Written 9/11/2015(edited 2017)
Do you remember the day the world almost literally stopped turning or have you forgotten? I know I remember that day almost like it was yesterday. That was the day that 2,996 people were killed, these deaths include 265 on the four planes, 2,606 in the World Trade Center and in the surrounding area, and 125 at the Pentagon. There were also more than 6,000 other people were injured. This heinous act brought people not only in New York City to their knees but the entire country and even some parts of the world. This atrocity made heroes out of ordinary people and drew a city and the surrounding areas people together, most of whom were total strangers.
It was also the day that two planes flew into the twin towers and changed the NYC skyline forever. A third plane flew into the Pentagon and another crashed in a field in Somerset County, Pennsylvania despite the hostages taking it back over from their hijackers. Had those heroic passengers not overpowered their hijackers, that plane would’ve probably flown into the White House.
The date was September 11, 2001. It was a crisp autumn morning. A day I will never forget. I remember I was working at our local animal shelter. My co worker and I had the radio on while she cleaned the dog kennels and I cleaned the cat section. While I was cleaning one of the cages, I heard a commotion on the radio but brushed it off. I had to keep on my schedule to get my work done on time.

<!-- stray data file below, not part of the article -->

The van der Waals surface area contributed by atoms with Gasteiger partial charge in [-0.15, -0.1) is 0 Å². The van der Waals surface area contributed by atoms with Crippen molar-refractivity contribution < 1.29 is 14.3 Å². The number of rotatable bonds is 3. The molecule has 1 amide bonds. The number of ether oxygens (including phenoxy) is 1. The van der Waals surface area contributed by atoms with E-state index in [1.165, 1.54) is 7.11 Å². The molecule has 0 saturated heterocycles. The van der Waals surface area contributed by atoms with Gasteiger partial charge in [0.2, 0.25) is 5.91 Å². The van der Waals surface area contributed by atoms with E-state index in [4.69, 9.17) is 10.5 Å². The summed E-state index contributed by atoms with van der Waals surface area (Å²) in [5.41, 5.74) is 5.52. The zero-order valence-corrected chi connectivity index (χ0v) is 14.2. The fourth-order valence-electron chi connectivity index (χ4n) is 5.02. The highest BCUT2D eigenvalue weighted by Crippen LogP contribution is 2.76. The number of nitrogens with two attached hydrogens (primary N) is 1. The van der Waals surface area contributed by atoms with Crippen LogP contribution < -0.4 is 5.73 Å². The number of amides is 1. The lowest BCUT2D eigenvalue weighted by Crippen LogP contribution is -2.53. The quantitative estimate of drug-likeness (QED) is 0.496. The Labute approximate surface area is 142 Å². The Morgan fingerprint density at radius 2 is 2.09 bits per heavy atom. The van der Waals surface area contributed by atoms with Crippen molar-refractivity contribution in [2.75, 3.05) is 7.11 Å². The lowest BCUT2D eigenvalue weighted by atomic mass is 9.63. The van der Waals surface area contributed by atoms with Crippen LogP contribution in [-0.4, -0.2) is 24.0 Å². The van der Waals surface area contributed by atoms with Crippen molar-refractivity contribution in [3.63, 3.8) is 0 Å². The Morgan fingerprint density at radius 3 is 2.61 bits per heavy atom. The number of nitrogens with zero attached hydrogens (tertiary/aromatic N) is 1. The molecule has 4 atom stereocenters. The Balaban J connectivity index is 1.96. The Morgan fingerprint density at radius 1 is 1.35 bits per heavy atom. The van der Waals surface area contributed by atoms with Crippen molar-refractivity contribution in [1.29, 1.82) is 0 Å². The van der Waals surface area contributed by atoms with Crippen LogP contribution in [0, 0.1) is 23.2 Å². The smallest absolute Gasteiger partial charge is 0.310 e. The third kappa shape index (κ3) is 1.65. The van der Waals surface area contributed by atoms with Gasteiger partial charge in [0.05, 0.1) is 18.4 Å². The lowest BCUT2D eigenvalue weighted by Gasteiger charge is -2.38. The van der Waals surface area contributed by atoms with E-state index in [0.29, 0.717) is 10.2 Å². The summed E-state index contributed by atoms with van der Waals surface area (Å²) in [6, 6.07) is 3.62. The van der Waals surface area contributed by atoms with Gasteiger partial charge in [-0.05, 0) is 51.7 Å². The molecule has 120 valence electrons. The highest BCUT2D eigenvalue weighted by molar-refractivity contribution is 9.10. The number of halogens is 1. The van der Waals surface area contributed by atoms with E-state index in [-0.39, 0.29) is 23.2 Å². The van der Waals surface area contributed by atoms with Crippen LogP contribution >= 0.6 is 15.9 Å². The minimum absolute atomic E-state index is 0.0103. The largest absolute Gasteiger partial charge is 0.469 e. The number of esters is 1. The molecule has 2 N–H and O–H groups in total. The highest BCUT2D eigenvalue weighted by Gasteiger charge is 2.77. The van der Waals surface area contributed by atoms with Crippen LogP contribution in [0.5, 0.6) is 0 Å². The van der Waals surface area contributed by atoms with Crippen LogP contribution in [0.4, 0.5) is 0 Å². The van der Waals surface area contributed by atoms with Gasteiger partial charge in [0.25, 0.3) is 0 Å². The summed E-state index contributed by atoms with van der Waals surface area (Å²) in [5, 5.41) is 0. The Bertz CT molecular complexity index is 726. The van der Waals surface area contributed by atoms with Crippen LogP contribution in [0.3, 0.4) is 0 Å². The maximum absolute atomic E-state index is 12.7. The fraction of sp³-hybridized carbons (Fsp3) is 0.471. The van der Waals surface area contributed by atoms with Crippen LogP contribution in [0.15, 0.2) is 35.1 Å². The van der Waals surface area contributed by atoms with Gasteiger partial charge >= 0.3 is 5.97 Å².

The next thing I knew my coworker came to me and asked if I’d heard about a plane crashing into a building in New York City. We couldn’t believe that the pilot of that plane was so blind that they couldn’t see 2 large skyscrapers in front of him. Oddly enough, my intuition told me that terrorists were involved but I brushed it off. It was the North Tower of the iconic Twin Towers that was struck. While we were chatting and speculating if it was a joke or if it was a small Cessna plane or a large passenger jet we got our answer. It was a large passenger airliner.
As we listened to the news broadcasts and speculated the reasons, a 2nd passenger airliner flew into the South Tower. Now my thoughts became my words and my words turned into my worst fears. We each expressed thoughts of terrorism as we went back to our duties. A little while later a 3rd plane had flown into the Pentagon and the 4th into a field in Somerset County, Pennsylvania. After that, the rest of my work day is a bit blurred. I know our staff meeting was canceled and we didn’t open our doors to the public that day. We made sure all the animals were clean, fed and watered then our director sent us home.
When I got home that afternoon I immediately went to my best friends house. There I found out all of the planes in the entire country were grounded to make sure that there were no more planes that were hijacked by terrorists and flying in the air. Living just a few miles from our little airport, not hearing planes flying overhead was very eerie. I also discovered that using a cell phone was an effort in futility because all of the cell phone towers we’re inundated with calls.